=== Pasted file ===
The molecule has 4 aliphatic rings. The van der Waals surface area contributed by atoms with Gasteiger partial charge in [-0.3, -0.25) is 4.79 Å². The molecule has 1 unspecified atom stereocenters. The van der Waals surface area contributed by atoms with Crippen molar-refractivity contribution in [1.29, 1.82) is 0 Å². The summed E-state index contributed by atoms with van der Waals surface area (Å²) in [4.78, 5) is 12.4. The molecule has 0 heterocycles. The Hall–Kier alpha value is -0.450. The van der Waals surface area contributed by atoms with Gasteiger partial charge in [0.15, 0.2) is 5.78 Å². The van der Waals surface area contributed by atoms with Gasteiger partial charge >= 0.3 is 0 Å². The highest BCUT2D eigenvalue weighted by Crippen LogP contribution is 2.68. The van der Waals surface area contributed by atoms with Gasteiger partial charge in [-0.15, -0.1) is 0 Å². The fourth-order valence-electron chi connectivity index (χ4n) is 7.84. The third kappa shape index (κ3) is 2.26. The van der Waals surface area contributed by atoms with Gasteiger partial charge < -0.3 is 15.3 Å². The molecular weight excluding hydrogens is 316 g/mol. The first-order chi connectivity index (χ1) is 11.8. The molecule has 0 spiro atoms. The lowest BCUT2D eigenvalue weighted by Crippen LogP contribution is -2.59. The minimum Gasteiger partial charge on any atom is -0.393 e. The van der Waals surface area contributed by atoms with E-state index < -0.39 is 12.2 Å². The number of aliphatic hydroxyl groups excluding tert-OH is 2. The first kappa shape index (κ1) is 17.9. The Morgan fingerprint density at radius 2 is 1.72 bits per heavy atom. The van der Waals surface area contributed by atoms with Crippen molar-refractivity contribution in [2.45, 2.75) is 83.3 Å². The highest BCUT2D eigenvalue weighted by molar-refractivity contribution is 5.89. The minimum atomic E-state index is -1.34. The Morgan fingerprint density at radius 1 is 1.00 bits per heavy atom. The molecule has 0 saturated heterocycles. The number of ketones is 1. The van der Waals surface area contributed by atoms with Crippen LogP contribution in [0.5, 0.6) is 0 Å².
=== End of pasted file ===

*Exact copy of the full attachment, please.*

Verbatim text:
The molecule has 4 aliphatic rings. The van der Waals surface area contributed by atoms with Gasteiger partial charge in [-0.3, -0.25) is 4.79 Å². The molecule has 1 unspecified atom stereocenters. The van der Waals surface area contributed by atoms with Crippen molar-refractivity contribution in [1.29, 1.82) is 0 Å². The summed E-state index contributed by atoms with van der Waals surface area (Å²) in [4.78, 5) is 12.4. The molecule has 0 heterocycles. The Hall–Kier alpha value is -0.450. The van der Waals surface area contributed by atoms with Gasteiger partial charge in [0.15, 0.2) is 5.78 Å². The van der Waals surface area contributed by atoms with Gasteiger partial charge >= 0.3 is 0 Å². The highest BCUT2D eigenvalue weighted by Crippen LogP contribution is 2.68. The van der Waals surface area contributed by atoms with Gasteiger partial charge in [-0.15, -0.1) is 0 Å². The fourth-order valence-electron chi connectivity index (χ4n) is 7.84. The third kappa shape index (κ3) is 2.26. The van der Waals surface area contributed by atoms with Gasteiger partial charge < -0.3 is 15.3 Å². The molecular weight excluding hydrogens is 316 g/mol. The first-order chi connectivity index (χ1) is 11.8. The molecule has 0 spiro atoms. The lowest BCUT2D eigenvalue weighted by Crippen LogP contribution is -2.59. The minimum Gasteiger partial charge on any atom is -0.393 e. The van der Waals surface area contributed by atoms with E-state index < -0.39 is 12.2 Å². The number of aliphatic hydroxyl groups excluding tert-OH is 2. The first kappa shape index (κ1) is 17.9. The Morgan fingerprint density at radius 2 is 1.72 bits per heavy atom. The van der Waals surface area contributed by atoms with Crippen molar-refractivity contribution in [2.45, 2.75) is 83.3 Å². The highest BCUT2D eigenvalue weighted by molar-refractivity contribution is 5.89. The minimum atomic E-state index is -1.34. The Morgan fingerprint density at radius 1 is 1.00 bits per heavy atom. The molecule has 0 saturated heterocycles. The number of ketones is 1. The van der Waals surface area contributed by atoms with Crippen LogP contribution in [0.5, 0.6) is 0 Å².